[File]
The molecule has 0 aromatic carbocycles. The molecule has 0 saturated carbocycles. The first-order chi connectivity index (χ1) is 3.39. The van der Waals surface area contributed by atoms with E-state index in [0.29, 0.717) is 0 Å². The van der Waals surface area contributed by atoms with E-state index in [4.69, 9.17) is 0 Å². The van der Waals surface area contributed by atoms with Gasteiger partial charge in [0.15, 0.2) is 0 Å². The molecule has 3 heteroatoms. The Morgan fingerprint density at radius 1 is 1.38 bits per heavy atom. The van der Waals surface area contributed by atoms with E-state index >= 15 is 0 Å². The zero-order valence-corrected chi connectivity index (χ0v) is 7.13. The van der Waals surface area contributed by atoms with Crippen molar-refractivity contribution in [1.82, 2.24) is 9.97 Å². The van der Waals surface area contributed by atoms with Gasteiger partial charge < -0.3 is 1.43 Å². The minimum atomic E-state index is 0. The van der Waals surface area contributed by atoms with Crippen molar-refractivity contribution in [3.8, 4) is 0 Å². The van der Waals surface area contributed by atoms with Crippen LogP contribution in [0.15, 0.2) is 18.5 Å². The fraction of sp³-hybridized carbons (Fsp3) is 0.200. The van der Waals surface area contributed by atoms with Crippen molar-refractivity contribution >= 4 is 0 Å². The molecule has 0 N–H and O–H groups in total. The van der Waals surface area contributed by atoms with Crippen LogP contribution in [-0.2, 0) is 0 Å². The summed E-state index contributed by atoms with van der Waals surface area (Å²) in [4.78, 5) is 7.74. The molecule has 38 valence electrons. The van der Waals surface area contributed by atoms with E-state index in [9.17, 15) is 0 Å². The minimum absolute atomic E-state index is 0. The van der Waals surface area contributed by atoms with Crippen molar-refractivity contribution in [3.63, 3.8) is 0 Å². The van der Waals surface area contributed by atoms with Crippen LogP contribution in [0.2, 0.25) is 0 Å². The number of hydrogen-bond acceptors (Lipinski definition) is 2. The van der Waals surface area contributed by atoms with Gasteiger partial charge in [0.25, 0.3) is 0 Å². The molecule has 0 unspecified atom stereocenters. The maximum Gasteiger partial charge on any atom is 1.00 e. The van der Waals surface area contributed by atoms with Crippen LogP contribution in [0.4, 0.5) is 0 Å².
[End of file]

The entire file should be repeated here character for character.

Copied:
The molecule has 0 aromatic carbocycles. The molecule has 0 saturated carbocycles. The first-order chi connectivity index (χ1) is 3.39. The van der Waals surface area contributed by atoms with E-state index in [0.29, 0.717) is 0 Å². The van der Waals surface area contributed by atoms with E-state index in [4.69, 9.17) is 0 Å². The van der Waals surface area contributed by atoms with Gasteiger partial charge in [0.15, 0.2) is 0 Å². The molecule has 3 heteroatoms. The Morgan fingerprint density at radius 1 is 1.38 bits per heavy atom. The van der Waals surface area contributed by atoms with E-state index >= 15 is 0 Å². The zero-order valence-corrected chi connectivity index (χ0v) is 7.13. The van der Waals surface area contributed by atoms with Crippen molar-refractivity contribution in [1.82, 2.24) is 9.97 Å². The van der Waals surface area contributed by atoms with Gasteiger partial charge < -0.3 is 1.43 Å². The minimum atomic E-state index is 0. The van der Waals surface area contributed by atoms with Crippen molar-refractivity contribution in [3.8, 4) is 0 Å². The van der Waals surface area contributed by atoms with Crippen LogP contribution in [0.15, 0.2) is 18.5 Å². The fraction of sp³-hybridized carbons (Fsp3) is 0.200. The van der Waals surface area contributed by atoms with Crippen molar-refractivity contribution >= 4 is 0 Å². The molecule has 0 N–H and O–H groups in total. The van der Waals surface area contributed by atoms with Crippen LogP contribution in [-0.2, 0) is 0 Å². The summed E-state index contributed by atoms with van der Waals surface area (Å²) in [4.78, 5) is 7.74. The molecule has 38 valence electrons. The van der Waals surface area contributed by atoms with E-state index in [9.17, 15) is 0 Å². The minimum absolute atomic E-state index is 0. The van der Waals surface area contributed by atoms with Crippen molar-refractivity contribution in [3.63, 3.8) is 0 Å². The van der Waals surface area contributed by atoms with Crippen LogP contribution in [0.2, 0.25) is 0 Å². The number of hydrogen-bond acceptors (Lipinski definition) is 2. The van der Waals surface area contributed by atoms with Gasteiger partial charge in [0.25, 0.3) is 0 Å². The molecule has 0 unspecified atom stereocenters. The maximum Gasteiger partial charge on any atom is 1.00 e. The van der Waals surface area contributed by atoms with Crippen LogP contribution in [0.4, 0.5) is 0 Å².